For me, van life specific costs about $1000 a month. I bought my van new from a dealership in Virginia that was getting rid of the last years models for about $26k out the door. I had already been living out of my Honda Element in LA and I intended to drive this back out to California for more space, surf for a while longer, and then sell it for more than I bought it for with the west coast inflation. I took the shortest time/highest payment option, so my payments are $550 for 4 years and that ends in October so I don’t think I’m going to sell it anymore :). I’m a whole adult so my insurance is only like $65/month, Planet Fitness is $20/month (when its showers are open). Then I always a few hundred is for staying busy so gas, activities on rainy days, spontaneous road trips. I can’t say I keep great tabs on those expenses. I just spend it because I know I have it. I’m not a wilderness van lifer so I was able to keep my normal pre van mall job and just transfer it to California so I dropped down to part time and still feel like I can do whatever I want financially. There are certainly places where the dollar goes further than Los Angeles but in general I would say it takes about $1200 max to live and eat comfortably and anything else is just me spending money on a good time… or a student loan.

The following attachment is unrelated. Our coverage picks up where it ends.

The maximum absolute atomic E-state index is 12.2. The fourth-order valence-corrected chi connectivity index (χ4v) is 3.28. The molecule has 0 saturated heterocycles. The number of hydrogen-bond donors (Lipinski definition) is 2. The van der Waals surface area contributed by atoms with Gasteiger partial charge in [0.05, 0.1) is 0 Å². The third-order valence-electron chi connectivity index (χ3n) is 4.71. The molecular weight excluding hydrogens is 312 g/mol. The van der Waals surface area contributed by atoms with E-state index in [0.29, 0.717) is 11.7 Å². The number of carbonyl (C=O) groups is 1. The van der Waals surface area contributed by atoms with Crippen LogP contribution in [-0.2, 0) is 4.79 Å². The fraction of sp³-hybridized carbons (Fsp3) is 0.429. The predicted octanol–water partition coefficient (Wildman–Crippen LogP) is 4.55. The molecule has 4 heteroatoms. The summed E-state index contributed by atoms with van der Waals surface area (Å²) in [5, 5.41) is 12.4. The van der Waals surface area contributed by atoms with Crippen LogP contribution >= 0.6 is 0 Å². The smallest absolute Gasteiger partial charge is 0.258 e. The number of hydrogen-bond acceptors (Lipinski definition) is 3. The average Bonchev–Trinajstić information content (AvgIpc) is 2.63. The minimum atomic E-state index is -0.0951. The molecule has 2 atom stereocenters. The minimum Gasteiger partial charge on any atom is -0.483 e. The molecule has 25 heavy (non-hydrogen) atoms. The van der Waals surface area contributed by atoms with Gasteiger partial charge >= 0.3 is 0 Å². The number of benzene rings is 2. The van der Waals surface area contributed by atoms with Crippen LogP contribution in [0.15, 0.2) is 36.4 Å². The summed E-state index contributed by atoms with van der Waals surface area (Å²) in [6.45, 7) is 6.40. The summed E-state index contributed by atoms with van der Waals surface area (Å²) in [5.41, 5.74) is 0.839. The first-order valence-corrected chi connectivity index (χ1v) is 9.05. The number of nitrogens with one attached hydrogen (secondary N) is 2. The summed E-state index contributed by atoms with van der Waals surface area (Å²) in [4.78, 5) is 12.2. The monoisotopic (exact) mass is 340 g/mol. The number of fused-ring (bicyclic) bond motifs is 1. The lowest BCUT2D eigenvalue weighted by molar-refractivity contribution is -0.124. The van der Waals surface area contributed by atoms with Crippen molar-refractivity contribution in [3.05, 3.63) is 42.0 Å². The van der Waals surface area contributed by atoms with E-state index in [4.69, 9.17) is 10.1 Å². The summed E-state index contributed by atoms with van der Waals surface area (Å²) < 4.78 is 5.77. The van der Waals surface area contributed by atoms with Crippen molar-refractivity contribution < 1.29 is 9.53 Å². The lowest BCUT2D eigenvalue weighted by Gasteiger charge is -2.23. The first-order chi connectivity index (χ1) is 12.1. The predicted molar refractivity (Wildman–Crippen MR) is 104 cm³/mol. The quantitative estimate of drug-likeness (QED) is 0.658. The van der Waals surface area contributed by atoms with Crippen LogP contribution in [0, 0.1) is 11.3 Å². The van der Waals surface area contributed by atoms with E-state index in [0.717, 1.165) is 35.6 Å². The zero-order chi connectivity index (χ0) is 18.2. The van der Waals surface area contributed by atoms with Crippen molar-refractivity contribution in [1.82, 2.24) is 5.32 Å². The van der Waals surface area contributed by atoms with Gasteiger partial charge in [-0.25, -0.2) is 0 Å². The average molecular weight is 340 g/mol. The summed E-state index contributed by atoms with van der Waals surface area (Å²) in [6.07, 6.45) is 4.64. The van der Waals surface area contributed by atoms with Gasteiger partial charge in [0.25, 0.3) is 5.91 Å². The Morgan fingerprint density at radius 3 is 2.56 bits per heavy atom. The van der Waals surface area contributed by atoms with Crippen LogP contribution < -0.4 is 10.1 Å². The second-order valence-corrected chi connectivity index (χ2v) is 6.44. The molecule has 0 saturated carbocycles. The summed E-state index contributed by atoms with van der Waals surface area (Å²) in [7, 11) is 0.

When I first started out, May 2019, I was in a camper ($1900) that I pulled with my truck. That cost WAY too much for the amount of income I had. I spent maybe $4000 with campgrounds, food and gas. After 5 months I had to be honest with myself and recognize I needed to be more mindful of my financials. I purchased a Honda Element for $2500 and maybe put about $1500 back into it over the span of a year and sold it to break even. Luckily, the nomadic lifestyle can cost as much as you want. ’Vanlife’ which I feel should be called vehicle dwelling, can be as affordable as you want it. Not everyone can afford a new Promaster, Transit or Mercedes and they find other means to support their plan. I have friends that live in cars, SUVs, A-Frame campers, Scamps, old 1980s vans etc. Most of them keep a budget well below a few thousand dollars. Skoolies are an affordable endeavor as well, most builds can cost about 15k with the purchase of the bus. At the end of the day, you need to do it YOUR way.